- Re-organised so that some non-essential duties were performed by someone else?
Employees at risk of redundancy should be told about all possible alternative positions even if these involve a reduction in salary or grade or relocation. Do not make assumptions about disabled employees; they may be as willing to relocate, retrain or work reduced hours as non- disabled employees if the only alternative is redundancy.
Note that if all or most of your employees were working from home during a lockdown period it is less likely to be reasonable to insist that they have to travel into work in a particular site now. Do think carefully about allowing employees to continue to work from home in redeployed positions even if this wasn’t possible for that particular role prior to the pandemic.
If an employee unreasonably refuses the offer of a suitable alternative position, they are not redundant and so are not entitled to redundancy pay. The onus is, however, on the employer to show that the job is ‘suitable’ and that the employee is being ‘unreasonable’ in refusing it.
Whether or not the job is suitable will depend on objective criteria such as pay, conditions, location and status. Subjective criteria, however, may also make the alternative position unsuitable. Examples might be extra travelling time or the requirement to work shifts that adversely affects an employee’s caring responsibilities for children or elderly or disabled relatives.
Again, if an employee accepts a suitable alternative position, they are not redundant and so are not entitled to redundancy pay provided the offer of the alternative job is made before the old contract ends and the new job starts no later than four weeks after the end of the old contract.
All employees redeployed into a job that has different terms and conditions to their old, redundant post are entitled to a four-week trial period within which to decide if the new job really is suitable.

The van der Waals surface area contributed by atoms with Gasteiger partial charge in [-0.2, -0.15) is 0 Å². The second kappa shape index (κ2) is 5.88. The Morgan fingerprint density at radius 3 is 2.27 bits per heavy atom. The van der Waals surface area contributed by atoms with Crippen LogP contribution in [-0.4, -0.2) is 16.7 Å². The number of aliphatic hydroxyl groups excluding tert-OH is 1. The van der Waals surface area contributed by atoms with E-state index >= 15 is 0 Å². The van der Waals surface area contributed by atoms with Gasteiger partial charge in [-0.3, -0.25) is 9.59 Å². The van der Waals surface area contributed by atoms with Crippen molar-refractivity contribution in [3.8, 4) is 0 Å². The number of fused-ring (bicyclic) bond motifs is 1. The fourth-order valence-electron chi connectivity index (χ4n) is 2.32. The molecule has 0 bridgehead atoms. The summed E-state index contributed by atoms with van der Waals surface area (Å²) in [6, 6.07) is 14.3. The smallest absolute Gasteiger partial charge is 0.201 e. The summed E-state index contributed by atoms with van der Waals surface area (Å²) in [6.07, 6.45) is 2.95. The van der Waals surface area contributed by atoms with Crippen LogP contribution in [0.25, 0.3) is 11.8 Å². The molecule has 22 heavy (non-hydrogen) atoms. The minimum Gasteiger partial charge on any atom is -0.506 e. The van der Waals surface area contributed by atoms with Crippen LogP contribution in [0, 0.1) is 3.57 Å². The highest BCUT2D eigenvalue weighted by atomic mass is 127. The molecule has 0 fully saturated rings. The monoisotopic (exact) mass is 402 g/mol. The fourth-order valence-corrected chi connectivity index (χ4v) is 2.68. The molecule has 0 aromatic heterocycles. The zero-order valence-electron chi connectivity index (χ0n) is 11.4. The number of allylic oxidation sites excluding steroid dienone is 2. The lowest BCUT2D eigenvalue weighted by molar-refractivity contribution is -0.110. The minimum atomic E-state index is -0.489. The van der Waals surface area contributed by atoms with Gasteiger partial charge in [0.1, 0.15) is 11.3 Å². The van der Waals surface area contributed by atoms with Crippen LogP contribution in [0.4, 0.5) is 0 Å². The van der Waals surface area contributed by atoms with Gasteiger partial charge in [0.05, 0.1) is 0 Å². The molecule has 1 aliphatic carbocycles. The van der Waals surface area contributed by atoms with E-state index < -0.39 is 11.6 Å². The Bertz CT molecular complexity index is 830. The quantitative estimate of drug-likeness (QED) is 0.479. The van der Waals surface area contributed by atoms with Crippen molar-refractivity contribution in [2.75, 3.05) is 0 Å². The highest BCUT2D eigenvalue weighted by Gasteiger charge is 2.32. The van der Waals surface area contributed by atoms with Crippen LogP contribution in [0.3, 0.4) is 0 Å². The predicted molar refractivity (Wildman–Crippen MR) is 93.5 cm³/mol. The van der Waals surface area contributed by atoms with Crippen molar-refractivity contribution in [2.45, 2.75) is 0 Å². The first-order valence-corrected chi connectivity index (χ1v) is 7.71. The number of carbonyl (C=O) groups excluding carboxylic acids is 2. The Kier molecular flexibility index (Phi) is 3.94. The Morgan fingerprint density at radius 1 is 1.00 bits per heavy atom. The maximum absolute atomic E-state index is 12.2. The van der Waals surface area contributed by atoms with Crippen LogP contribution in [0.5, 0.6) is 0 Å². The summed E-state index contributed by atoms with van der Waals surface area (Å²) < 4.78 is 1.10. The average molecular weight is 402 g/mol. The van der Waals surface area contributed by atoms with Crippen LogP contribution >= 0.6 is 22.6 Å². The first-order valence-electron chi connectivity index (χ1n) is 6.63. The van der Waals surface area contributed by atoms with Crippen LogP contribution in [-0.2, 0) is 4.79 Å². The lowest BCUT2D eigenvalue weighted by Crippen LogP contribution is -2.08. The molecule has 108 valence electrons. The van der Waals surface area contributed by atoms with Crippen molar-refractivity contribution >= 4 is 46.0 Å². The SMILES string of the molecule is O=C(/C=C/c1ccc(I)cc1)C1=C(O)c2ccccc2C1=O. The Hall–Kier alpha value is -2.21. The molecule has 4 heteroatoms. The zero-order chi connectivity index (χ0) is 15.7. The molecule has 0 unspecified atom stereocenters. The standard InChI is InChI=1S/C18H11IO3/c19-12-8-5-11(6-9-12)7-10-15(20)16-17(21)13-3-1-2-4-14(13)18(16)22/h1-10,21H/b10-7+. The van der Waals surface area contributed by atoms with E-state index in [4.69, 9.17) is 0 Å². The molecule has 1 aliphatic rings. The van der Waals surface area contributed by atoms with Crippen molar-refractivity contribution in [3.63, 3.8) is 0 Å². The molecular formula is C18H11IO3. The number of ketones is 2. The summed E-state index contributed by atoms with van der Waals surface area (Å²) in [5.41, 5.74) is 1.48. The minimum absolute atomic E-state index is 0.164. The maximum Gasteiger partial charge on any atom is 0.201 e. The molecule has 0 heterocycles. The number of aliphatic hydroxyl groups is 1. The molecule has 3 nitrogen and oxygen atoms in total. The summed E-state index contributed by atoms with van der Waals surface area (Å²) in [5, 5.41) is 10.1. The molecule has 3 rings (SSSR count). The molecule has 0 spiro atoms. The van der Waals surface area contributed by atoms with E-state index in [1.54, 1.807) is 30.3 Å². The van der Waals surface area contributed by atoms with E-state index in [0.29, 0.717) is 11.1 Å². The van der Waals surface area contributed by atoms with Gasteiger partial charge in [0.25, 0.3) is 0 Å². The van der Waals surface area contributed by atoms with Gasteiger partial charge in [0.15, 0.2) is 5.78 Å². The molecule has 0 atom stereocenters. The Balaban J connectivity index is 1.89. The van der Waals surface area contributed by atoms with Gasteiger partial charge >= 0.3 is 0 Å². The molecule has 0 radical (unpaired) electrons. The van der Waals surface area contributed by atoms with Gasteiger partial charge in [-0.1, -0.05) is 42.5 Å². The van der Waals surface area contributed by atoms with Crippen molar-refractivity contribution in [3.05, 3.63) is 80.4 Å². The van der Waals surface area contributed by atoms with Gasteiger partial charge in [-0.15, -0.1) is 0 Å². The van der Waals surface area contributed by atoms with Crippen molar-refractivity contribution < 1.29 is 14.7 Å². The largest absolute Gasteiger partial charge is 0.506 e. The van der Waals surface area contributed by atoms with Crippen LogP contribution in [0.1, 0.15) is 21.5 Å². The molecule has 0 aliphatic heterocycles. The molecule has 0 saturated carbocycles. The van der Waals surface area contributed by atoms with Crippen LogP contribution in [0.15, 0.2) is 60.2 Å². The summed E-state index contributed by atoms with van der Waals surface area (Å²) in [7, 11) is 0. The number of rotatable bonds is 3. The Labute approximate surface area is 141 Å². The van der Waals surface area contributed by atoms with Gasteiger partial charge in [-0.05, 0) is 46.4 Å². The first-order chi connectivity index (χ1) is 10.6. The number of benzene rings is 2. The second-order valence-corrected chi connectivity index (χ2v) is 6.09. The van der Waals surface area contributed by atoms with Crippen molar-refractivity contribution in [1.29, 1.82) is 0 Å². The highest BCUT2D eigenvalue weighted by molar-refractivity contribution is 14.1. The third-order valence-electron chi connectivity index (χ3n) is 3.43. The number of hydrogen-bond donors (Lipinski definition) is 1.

This trial period is particularly important for disabled employees. If the new post needs reasonable adjustments that have not been implemented when the employee starts work, it would be a reasonable adjustment to extend this trial period to give the employee time to assess the suitability of the post with reasonable adjustments.
If the alternative post is unsuitable and the employee wishes to terminate the contract, they will be treated as having been dismissed at the date their original contract came to an end.
Employees are also entitled to be given a notice period which should be either the period specified in the contract or a ‘reasonable period’ in the absence of such in the contract, but you can pay the employee in lieu of notice if this is permitted by the contract of employment.
Employers who need to reduce their workforce can ask employees if they wish to take voluntary redundancy. This allows employees who would like to leave to do so, often on an enhanced redundancy terms, i.e. more money than the statutory minimum. It is important, however, to retain the right to refuse requests to take voluntary redundancy so as not to lose employees whose skills and experience you wish to retain.
If you are publishing details of voluntary redundancy schemes remember to ensure that the information is available in alternative formats to disabled people who work for you. Every employee should have the opportunity to consider all the relevant information and put themselves forward for voluntary redundancy.